Duality at Duke: Robert E. Lee statue? Has to go. Glorified Che image? Cool art.

This is a long read but an important issue I wanted to handle thoroughly, so bear with me and dig in.

A recent post published a letter of complaint from the Cuban American Bar Association (CABA) to Duke University in North Carolina over the uncritical use of a hyped-up Che Guevara image (incorporating his ubiquitous photo) in a major five-month exhibition at Duke’s Nasher Museum of Art.

The show, Pop América, 1965-1975, focuses on pop art by “Latino/a” artists in Latin countries and the US during that decade. Its originator and chief organizer is a Duke professor, Esther Leah Gabara, whose field is Latin American art, literature and culture. Her parents immigrated to the US, but I do not know from where; she was educated chiefly at Stanford. A video (under 2 minutes) of her introducing the show is here.

The item in question is a 1968 propaganda poster from the “Organization for Solidarity with the Peoples of Asia, Africa and Latin America,” a Castro outfit created to promote radical socialism in the third world (its logo at the poster’s lower right is a globe over an arm gripping a rifle). Note that Che as “the heroic guerilla fighter” is superimposed on a map of Latin America, with obvious implications. The poster was designed by Cuban artist Elena Serrano (1933-94), who later moved to and died in Miami.

This is not the only work featuring Che in this exhibition. There are three others, two of which can be seen or glimpsed here and here; the third is a hip, trippy image of Che and fellow guerrillero Camilo Cienfuegos. All three project the popular image of Che as revolutionary hero. We are, of course, dealing with Latino and Castro-Cuban art, and even now Che (i.e., his myth) remains a lionized and fashionably “progressive” figure.

CABA’s letter to Duke’s President Price speaks for itself, but the facts can be ignored or dismissed, especially when that is the norm. The offended parties, Cuban-Americans, are not a PC minority, so they get no special consideration—unlike, say, African-Americans. Hence, insulting Cubans is pretty much safe as houses. Besides, one can argue the Che poster is simply an art work or historical artifact, and that exhibiting it in a museum does not constitute a political endorsement. However, Professor Gabara has said We’re all political beings. It’s not like there’s “political” and “neutral.”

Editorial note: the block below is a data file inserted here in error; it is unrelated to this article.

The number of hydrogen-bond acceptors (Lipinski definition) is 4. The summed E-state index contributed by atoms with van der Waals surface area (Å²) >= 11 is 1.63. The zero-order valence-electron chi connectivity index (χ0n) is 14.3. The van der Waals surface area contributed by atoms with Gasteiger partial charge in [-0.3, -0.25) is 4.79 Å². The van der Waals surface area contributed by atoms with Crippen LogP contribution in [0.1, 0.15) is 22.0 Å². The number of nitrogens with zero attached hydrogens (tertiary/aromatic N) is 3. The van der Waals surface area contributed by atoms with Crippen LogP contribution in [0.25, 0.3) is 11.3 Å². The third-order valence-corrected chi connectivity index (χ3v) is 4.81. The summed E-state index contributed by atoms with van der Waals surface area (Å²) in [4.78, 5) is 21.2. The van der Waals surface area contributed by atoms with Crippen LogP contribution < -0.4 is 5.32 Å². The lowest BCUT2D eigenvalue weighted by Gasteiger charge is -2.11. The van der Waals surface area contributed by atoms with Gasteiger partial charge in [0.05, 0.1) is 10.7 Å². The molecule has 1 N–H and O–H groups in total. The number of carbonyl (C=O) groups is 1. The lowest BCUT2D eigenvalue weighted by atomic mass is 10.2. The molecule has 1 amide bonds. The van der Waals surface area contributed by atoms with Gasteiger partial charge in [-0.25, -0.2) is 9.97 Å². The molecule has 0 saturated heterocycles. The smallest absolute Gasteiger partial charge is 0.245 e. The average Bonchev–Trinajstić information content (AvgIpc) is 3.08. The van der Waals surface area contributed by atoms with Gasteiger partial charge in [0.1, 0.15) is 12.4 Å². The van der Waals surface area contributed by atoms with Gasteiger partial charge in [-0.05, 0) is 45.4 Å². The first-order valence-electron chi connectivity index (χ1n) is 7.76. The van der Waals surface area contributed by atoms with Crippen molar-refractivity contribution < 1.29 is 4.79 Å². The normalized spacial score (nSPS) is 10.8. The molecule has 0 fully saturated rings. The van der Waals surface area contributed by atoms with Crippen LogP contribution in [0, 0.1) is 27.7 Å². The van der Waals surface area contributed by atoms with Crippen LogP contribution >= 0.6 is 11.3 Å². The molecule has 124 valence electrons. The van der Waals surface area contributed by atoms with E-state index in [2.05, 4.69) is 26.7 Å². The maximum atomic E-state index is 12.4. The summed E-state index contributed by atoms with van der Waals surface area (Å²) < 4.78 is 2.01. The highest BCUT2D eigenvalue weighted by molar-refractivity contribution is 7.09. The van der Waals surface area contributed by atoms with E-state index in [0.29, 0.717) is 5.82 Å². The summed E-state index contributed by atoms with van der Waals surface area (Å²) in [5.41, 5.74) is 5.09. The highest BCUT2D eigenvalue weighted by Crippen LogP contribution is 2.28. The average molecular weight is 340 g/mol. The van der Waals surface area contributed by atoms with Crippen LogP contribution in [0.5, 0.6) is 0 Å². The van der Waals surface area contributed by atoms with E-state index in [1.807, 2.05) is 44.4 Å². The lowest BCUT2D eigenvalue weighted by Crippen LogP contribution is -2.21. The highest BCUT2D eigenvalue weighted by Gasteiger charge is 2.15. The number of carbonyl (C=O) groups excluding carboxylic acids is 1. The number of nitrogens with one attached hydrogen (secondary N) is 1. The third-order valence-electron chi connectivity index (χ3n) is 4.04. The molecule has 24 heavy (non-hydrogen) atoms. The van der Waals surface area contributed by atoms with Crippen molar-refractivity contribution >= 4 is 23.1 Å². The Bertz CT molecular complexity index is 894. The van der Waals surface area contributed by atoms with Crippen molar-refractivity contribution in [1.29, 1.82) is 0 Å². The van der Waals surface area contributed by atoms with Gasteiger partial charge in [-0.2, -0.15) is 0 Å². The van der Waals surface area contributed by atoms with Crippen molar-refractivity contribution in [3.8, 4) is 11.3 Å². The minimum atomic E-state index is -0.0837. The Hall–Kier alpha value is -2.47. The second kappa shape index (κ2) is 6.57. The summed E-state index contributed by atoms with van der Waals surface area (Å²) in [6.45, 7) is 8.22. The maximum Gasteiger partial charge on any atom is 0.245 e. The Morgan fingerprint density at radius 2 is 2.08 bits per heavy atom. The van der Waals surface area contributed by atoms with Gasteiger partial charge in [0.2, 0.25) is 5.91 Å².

As the CABA letter points out, there is a double standard, to which anti-Castro Cubans are über-sensitive given how long and how often it’s been used against them. A classic, tell-tale example is the invariable reference to Batista’s rule as a dictatorship while not using that term for Castro’s–and that occurs in the official catalogue for this exhibition (which also refers to Che’s assassination in Bolivia with no mention of his numerous comparable killings). Is there anything in this show glorifying Chile’s Pinochet, for instance? Nothing of the sort. But let’s get closer to home, or closer to Duke, with Robert E. Lee.

A statue of the Confederate general had stood by the entrance to Duke’s Gothic Chapel since 1932. In 2017, following violent clashes in Charlottesville, VA over removing another Lee statue, the one at Duke came under attack and was removed by order of President Price “to express the deep and abiding values of our university.” It was also decided to leave the statue’s niche empty, as seen in the photo above. Could it not be argued that the statue was a historical artifact, and that leaving it where it stood for 85 years did not constitute an endorsement of Confederate values? You get the idea.

This is not about what Duke should or should not do with a statue of a Confederate hero, but about what it DID do, and how that contrasts with its featuring essentially hagiographic imagery of a perverse, bloodthirsty fanatic and aggressive promoter of totalitarian tyranny, whose legacy is dystopian nightmares like Cuba’s, Venezuela’s and Nicaragua’s. Does the Nasher Museum exhibition present a full and balanced picture including the real as well as the mythical Che, in keeping with Duke’s obligation to educate and its “deep and abiding values”? That is the question.